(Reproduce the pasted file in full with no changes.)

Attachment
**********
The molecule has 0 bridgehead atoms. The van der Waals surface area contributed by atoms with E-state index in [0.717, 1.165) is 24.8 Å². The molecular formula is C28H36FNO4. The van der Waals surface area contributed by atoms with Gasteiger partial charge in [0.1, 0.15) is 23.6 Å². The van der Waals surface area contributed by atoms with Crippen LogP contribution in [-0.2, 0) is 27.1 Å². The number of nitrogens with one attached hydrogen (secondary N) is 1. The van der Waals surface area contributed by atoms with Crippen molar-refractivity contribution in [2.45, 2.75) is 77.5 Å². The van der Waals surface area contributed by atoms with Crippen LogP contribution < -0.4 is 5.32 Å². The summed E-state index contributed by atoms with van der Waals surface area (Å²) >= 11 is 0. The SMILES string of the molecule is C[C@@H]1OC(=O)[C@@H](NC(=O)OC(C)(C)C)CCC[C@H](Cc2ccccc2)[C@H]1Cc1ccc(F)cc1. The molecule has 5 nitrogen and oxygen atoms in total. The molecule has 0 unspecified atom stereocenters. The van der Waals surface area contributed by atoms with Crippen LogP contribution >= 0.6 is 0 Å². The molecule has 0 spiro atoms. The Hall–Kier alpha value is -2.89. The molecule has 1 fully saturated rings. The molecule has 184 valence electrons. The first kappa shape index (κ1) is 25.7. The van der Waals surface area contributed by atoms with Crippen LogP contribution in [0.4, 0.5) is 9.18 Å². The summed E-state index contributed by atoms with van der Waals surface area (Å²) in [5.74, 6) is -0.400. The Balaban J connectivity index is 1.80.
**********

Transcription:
The molecule has 0 bridgehead atoms. The van der Waals surface area contributed by atoms with E-state index in [0.717, 1.165) is 24.8 Å². The molecular formula is C28H36FNO4. The van der Waals surface area contributed by atoms with Gasteiger partial charge in [0.1, 0.15) is 23.6 Å². The van der Waals surface area contributed by atoms with Crippen LogP contribution in [-0.2, 0) is 27.1 Å². The number of nitrogens with one attached hydrogen (secondary N) is 1. The van der Waals surface area contributed by atoms with Crippen molar-refractivity contribution in [2.45, 2.75) is 77.5 Å². The van der Waals surface area contributed by atoms with Crippen LogP contribution < -0.4 is 5.32 Å². The summed E-state index contributed by atoms with van der Waals surface area (Å²) >= 11 is 0. The SMILES string of the molecule is C[C@@H]1OC(=O)[C@@H](NC(=O)OC(C)(C)C)CCC[C@H](Cc2ccccc2)[C@H]1Cc1ccc(F)cc1. The molecule has 5 nitrogen and oxygen atoms in total. The molecule has 0 unspecified atom stereocenters. The van der Waals surface area contributed by atoms with Crippen LogP contribution >= 0.6 is 0 Å². The molecule has 0 spiro atoms. The Hall–Kier alpha value is -2.89. The molecule has 1 fully saturated rings. The molecule has 184 valence electrons. The first kappa shape index (κ1) is 25.7. The van der Waals surface area contributed by atoms with Crippen LogP contribution in [0.4, 0.5) is 9.18 Å². The summed E-state index contributed by atoms with van der Waals surface area (Å²) in [5.74, 6) is -0.400. The Balaban J connectivity index is 1.80.